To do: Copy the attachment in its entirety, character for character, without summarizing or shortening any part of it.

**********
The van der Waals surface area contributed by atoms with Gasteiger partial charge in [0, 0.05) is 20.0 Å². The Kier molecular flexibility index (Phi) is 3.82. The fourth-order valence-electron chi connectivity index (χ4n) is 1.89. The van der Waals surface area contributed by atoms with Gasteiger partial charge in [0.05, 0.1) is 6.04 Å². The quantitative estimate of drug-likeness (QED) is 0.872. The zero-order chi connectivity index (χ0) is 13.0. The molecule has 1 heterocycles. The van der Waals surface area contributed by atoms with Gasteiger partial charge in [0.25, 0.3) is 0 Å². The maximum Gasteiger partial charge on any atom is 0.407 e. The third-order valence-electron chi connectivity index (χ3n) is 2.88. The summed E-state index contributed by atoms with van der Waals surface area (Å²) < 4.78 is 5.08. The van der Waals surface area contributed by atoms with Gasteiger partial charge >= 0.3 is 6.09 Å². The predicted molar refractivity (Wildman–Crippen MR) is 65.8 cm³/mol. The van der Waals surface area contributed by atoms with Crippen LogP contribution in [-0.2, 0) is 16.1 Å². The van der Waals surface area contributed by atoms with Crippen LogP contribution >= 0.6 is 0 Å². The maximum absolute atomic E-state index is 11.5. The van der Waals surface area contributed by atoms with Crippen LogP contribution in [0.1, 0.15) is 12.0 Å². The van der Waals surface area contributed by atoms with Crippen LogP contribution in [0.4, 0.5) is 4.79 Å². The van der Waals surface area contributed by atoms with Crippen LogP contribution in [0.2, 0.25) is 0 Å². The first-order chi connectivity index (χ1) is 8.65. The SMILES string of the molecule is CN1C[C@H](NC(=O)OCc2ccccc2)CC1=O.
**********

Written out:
The van der Waals surface area contributed by atoms with Gasteiger partial charge in [0, 0.05) is 20.0 Å². The Kier molecular flexibility index (Phi) is 3.82. The fourth-order valence-electron chi connectivity index (χ4n) is 1.89. The van der Waals surface area contributed by atoms with Gasteiger partial charge in [0.05, 0.1) is 6.04 Å². The quantitative estimate of drug-likeness (QED) is 0.872. The zero-order chi connectivity index (χ0) is 13.0. The molecule has 1 heterocycles. The van der Waals surface area contributed by atoms with Gasteiger partial charge in [0.25, 0.3) is 0 Å². The maximum Gasteiger partial charge on any atom is 0.407 e. The third-order valence-electron chi connectivity index (χ3n) is 2.88. The summed E-state index contributed by atoms with van der Waals surface area (Å²) < 4.78 is 5.08. The van der Waals surface area contributed by atoms with Gasteiger partial charge >= 0.3 is 6.09 Å². The predicted molar refractivity (Wildman–Crippen MR) is 65.8 cm³/mol. The van der Waals surface area contributed by atoms with Crippen LogP contribution in [-0.2, 0) is 16.1 Å². The van der Waals surface area contributed by atoms with Crippen LogP contribution >= 0.6 is 0 Å². The maximum absolute atomic E-state index is 11.5. The van der Waals surface area contributed by atoms with Crippen LogP contribution in [0.1, 0.15) is 12.0 Å². The van der Waals surface area contributed by atoms with Crippen LogP contribution in [0.4, 0.5) is 4.79 Å². The van der Waals surface area contributed by atoms with Crippen LogP contribution in [0.2, 0.25) is 0 Å². The first-order chi connectivity index (χ1) is 8.65. The SMILES string of the molecule is CN1C[C@H](NC(=O)OCc2ccccc2)CC1=O.